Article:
In São Paulo, around New Year’s Eve, Mark became obsessed with orange jello. It’s a fairly common dessert in “por kilo” buffet-style restaurants, although it’s not as much as in North America (… because Brazilians have better options?)
We had the jello discussion several times in Canada. Some of his friends apparently eat gelatin but I refuse to buy Jell-O cups because the nutritional contents of his lunchbox already makes me want to scream.
But Mark was really craving Brazilian jello. One night, I promise he could have some for dessert after finishing his plate. He did, and then he almost cried because he was full and he didn’t want jello anymore.
“But, but… it’s going to be THE SAME! I will have to eat healthy food first and then I’ll be FULL!”
“Nah, you can skip directly to jello, promise.”
The following day, he counted down the hours to jello time. “The mall closes at 10 p.m.!” he kept on reminding me. Meanwhile, Feng did buy him some jello at lunch, but he hated it because it was red and only orange jello tastes good.
We finally bought a damn cup of orange jello.
“Wait… have you ever had jello before?”
“I’ve heard of it!” Mark replied, slightly offended.
He looked at it, shook the plastic cup, opened it and took a spoonful.
Fifteen minutes later, he had eaten about 1/10 of it.
“It’s not that great, isn’t it?” I asked.
“It’s… too sweet,” replied the kid who would happily eat a kilo of sugar if given the chance.
And so ended the orange jello obsession.
It’s okay, we had much better options available.
It’s almost impossible to give you a full overview of Brazilian food because it’s as varied as the country’s culture. Even without getting into specific, elaborated regional dishes, staple food looks different from one city to another. Supermarket chains change too—in Rio, you’ll shop at Zona Sul, Pão de Açúcar or Hortifruiti, in Florianópolis you’ll buy groceries at Supermercados Imperatriz or Angeloni, while in São Paulo, Carrefour is everywhere.
Brazilian care about bread. The basic one is the very light pão francês (it does get soggy with the humid weather, though!) but there’s also sweet bread, bread with raisins or nuts, corn bread, cassava bread, multigrain bread, flat bread, Italian bread, etc. The king of the pães isn’t technically a bread since you can’t really make a sandwich with it—it’s the tasty, cheesy, soft and chewy pão de queijo.
The keywords for cheap, savoury snacks are frango (chicken), carne (beef), presunto (ham), peito de peru (turkey breast), bacalhau (dried and salted cod) and camarão (shrimp). These are the most common filling for empadas (mini pot pies), pastéis (fried pies), mini-calzones or croissants, usually mixed with Catupiry (a brand of cream cheese), requeijão (liquid, cottage-cheese like spread) or ricotta. Polenghi, a brand of cheese spread much like The Laughing Cow, is also popular, but in sandwiches only. Coxinhas (fried mashed potatoes covered in batter and filled with shredded chicken) are a classic option. You can buy savoury snacks just about anywhere, including in supermarkets, in bakeries and in the many juice bars.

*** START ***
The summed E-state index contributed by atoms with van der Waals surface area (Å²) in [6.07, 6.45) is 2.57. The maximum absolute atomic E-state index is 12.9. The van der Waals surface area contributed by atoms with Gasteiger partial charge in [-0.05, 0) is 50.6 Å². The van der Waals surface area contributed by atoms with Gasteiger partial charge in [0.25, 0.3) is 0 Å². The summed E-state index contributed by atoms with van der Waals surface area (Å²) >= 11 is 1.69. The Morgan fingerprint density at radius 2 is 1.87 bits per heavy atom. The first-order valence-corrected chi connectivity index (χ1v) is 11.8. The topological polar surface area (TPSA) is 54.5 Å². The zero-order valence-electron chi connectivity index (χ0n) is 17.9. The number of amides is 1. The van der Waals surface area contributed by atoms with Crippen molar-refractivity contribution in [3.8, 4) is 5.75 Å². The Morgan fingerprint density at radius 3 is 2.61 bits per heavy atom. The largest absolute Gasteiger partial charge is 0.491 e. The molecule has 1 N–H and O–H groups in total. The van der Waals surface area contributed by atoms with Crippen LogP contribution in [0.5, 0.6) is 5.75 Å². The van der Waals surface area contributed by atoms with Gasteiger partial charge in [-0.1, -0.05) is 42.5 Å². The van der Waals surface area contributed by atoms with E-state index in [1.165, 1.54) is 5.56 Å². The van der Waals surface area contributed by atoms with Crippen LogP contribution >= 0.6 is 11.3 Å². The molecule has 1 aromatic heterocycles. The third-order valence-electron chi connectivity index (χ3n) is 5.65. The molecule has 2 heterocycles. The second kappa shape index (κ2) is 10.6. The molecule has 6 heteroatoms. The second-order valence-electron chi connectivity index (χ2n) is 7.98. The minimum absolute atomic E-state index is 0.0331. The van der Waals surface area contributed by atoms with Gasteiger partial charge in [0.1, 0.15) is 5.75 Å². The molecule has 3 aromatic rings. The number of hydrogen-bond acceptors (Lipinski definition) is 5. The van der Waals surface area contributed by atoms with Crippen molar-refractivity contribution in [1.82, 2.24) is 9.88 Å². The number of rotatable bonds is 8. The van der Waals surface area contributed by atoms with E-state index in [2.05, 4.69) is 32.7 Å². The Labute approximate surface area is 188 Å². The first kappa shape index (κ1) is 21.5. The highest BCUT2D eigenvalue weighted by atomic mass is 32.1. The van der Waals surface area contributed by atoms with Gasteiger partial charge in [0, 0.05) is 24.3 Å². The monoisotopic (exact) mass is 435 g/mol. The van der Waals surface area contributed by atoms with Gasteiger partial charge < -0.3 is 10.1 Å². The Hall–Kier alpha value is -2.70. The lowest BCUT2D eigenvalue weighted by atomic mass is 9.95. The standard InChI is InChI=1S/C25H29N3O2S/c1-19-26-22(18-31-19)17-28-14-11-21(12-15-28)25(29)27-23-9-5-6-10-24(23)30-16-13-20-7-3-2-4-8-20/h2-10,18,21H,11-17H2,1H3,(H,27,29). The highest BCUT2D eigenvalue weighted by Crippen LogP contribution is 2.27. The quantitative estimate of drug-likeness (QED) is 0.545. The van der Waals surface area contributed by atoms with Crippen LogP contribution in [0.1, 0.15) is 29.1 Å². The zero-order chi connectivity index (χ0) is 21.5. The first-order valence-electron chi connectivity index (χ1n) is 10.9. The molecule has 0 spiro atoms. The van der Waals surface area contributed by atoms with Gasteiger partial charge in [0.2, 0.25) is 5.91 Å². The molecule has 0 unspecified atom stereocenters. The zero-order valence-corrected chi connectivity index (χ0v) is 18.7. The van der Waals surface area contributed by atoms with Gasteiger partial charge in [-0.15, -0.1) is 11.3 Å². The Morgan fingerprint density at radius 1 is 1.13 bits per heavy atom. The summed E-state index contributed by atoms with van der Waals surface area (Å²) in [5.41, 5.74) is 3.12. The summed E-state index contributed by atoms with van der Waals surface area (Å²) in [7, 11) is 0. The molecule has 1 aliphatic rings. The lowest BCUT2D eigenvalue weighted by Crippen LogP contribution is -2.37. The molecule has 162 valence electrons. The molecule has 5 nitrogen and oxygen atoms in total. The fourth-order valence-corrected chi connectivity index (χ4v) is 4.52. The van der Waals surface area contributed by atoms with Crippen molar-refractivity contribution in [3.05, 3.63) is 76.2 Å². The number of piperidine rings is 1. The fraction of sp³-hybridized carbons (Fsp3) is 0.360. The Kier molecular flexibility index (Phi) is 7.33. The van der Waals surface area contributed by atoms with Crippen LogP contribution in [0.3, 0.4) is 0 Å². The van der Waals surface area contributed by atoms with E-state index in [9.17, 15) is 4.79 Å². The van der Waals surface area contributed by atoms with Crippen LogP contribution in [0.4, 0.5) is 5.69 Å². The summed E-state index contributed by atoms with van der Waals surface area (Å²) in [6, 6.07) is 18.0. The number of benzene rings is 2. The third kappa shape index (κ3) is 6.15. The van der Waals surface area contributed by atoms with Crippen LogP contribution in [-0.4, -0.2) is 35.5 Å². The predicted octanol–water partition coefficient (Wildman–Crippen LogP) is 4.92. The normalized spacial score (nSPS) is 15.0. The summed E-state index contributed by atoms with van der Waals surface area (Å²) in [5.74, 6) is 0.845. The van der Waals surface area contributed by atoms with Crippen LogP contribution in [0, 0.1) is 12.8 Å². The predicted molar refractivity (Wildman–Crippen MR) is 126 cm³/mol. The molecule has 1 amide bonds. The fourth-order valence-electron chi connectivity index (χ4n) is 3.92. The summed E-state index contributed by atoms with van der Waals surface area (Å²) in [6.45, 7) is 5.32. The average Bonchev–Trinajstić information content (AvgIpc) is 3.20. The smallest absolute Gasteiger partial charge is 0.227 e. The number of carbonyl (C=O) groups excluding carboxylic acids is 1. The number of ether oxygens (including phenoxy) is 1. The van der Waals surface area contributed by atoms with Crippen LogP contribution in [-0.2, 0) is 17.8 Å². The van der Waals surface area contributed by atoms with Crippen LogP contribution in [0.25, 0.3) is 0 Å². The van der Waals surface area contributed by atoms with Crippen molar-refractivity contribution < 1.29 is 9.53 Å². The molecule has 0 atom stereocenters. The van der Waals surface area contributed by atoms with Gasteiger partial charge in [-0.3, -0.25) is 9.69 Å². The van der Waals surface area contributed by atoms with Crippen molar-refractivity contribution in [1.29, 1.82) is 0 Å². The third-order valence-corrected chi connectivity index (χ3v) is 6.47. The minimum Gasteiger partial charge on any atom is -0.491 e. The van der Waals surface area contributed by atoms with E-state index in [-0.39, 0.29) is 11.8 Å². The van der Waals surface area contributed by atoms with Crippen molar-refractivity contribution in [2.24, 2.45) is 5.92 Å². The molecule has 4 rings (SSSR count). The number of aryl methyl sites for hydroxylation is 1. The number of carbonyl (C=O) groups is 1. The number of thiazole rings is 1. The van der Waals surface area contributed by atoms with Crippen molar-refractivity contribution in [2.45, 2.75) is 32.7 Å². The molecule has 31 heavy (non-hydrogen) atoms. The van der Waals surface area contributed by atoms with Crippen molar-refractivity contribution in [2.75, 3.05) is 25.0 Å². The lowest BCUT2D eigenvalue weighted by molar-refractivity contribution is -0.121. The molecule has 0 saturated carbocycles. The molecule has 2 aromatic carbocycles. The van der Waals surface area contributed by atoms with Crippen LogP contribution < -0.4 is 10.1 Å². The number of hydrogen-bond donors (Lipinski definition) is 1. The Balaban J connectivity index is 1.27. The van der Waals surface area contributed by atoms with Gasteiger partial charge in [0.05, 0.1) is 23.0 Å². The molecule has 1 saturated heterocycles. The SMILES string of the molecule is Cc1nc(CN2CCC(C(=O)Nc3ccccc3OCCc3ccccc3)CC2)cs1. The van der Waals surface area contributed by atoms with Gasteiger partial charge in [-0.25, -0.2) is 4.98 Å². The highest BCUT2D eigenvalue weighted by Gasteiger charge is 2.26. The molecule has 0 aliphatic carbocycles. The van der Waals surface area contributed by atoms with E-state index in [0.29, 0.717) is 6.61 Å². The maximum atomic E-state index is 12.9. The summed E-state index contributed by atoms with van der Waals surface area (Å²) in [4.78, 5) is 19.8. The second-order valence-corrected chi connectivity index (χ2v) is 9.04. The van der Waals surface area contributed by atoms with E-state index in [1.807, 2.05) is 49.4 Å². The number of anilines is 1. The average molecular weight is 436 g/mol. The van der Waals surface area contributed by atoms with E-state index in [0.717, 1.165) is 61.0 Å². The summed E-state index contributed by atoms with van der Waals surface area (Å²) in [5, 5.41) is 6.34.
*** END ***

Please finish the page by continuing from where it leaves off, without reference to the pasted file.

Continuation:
Brazilians love cake (bolo). When I’m queuing at the supermarket, I tend to browse the magazines displayed in the checkout aisle and the “Does cake make you gain weight?” question comes back often enough on the front page of women’s magazines, which always makes me laugh. There are cakes everywhere (and even entire stores selling only Bundt cake, like Casa de Bolos), and then if you don’t feel like having a slice of the very popular carrot cake with chocolate icing, you can always buy a doce português like a pastel de Belem (egg tart). A smaller, more chocolate-y option is the brigadeiro, a chocolate truffle.
Sick of Brazilian food? Craving fast food? Well, you could have a much better burger experience in any Brazilian restaurant—Brazilian sandwiches are pretty huge and awesome… Otherwise, go to Bob’s and picture the CEO trying to find a name for the first Brazilian fast-food chain—“Okay, we need to sound American! Let’s go with… Bob!”
In Brazil, I love going to the supermarket when I’m tired, because many of them offer free coffee while you shop. I also spend way too much time wandering around and checking out new foods and brands, but that’s another issue…
So, what did we eat? In São Paulo, we had a lot of Japanese food, mostly yakisoba (fried noodles) and lamen from the popular Sukiya fast-food chain. In Rio, I ate empadas (mini pot pies) and savoury baked pies. In Florianópolis, I had mini-calzones and veggie pies, among other foods.
Food in Brazil is cheap and interesting and I have yet to eat something I hate—but that may be because I haven’t tried orange jello…